In fact, the committee has received copious data on the state of educational copying. It is unequivocal: the days of printed coursepacks have largely disappeared in favour of digital access. As universities and colleges shift to digital course management systems, the content used changes too. An Access Copyright study at Canadian colleges found that books comprised only 35% of materials. Moreover, the amount of copying that occurs with CMS is far lower than with print.
Most importantly, CMS allows for the incorporation of licensed e-books, open access materials, and hyperlinks to other content. At the University of Ottawa, there are now 1.4 million licensed e-books, many of which involve perpetual licences that require no further payment and can be used for course instruction. Further, governments have invested tens of millions in open educational resources and educational institutions spends millions annually on transactional, pay-per-use licences, even where those schools have a collective licence.
What this means is that the shift away from the Access Copyright licence is not grounded in fair dealing. Rather, it reflects the adoption of licences that provide both access and reproduction rights. These licences provide universities with access to the content and the ability to use it in their courses. The Access Copyright licence offers far less, granting only copying rights for previously acquired materials.
Therefore, efforts to force the Access Copyright licence on educational institutions by restricting fair dealing or by implementing statutory damages reforms should be rejected. The prospect of restricting fair dealing would represent an anti-innovation, anti-education step backward and run counter to the experience over the past six years of increased licensing, innovation, and choice for both authors and educational users.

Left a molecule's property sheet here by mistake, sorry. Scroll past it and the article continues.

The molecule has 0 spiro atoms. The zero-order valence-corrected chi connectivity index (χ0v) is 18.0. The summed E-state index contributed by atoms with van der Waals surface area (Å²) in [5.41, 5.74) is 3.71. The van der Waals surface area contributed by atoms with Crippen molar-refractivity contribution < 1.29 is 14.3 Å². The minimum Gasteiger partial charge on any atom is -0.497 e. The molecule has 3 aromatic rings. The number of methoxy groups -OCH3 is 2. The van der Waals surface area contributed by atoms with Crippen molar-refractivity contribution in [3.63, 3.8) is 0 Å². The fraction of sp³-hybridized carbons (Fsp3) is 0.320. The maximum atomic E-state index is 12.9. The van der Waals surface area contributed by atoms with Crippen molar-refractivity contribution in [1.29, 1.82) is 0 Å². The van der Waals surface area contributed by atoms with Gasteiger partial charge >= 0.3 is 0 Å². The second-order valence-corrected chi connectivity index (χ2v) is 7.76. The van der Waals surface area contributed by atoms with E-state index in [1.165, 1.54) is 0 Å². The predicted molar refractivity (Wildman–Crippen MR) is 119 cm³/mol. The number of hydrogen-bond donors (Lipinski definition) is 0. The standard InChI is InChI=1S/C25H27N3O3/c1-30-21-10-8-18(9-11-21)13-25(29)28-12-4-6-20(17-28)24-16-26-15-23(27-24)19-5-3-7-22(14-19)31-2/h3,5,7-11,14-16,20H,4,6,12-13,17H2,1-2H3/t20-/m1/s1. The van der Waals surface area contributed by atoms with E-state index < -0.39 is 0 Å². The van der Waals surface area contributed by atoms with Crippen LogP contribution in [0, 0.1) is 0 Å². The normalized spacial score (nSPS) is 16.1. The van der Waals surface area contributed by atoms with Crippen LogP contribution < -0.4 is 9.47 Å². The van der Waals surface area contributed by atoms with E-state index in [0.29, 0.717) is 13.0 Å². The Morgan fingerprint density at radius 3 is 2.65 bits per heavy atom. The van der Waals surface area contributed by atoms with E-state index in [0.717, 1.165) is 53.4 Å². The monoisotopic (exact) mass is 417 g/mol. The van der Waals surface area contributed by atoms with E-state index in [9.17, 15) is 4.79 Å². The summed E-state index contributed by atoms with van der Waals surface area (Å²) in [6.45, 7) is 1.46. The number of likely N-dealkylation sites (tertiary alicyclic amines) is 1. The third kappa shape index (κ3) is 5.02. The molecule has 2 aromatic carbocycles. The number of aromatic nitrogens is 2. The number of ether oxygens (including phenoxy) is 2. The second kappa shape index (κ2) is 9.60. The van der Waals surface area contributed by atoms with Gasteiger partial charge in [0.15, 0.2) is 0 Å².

With respect to statutory damages, supporters argue that a massive escalation in potential damage awards is needed for deterrence and to promote settlement negotiations. Yet there is nothing to deter: educational institutions are investing in licensing in record amounts. Promoting settlement negotiations amounts to little more than increasing the legal risk to students and educational institutions so that they have no other viable alternative than to pay for an unnecessary licence.
Second, site blocking. This committee has heard from several witnesses who have called for the inclusion of an explicit site blocking provision in the Copyright Act. I believe this would be a mistake. First, the CRTC proceeding into site blocking earlier this year led to thousands of submissions that identified serious problems with the practice including from the UN Special Rapporteur for Freedom of Expression who raised freedom of expression concerns and technical groups who cited risks of overblocking and net neutrality violations. Second, even if there is support for site blocking, it already exists under the law with much-needed oversight as the Supreme Court’s Google v. Equustek decision demonstrates.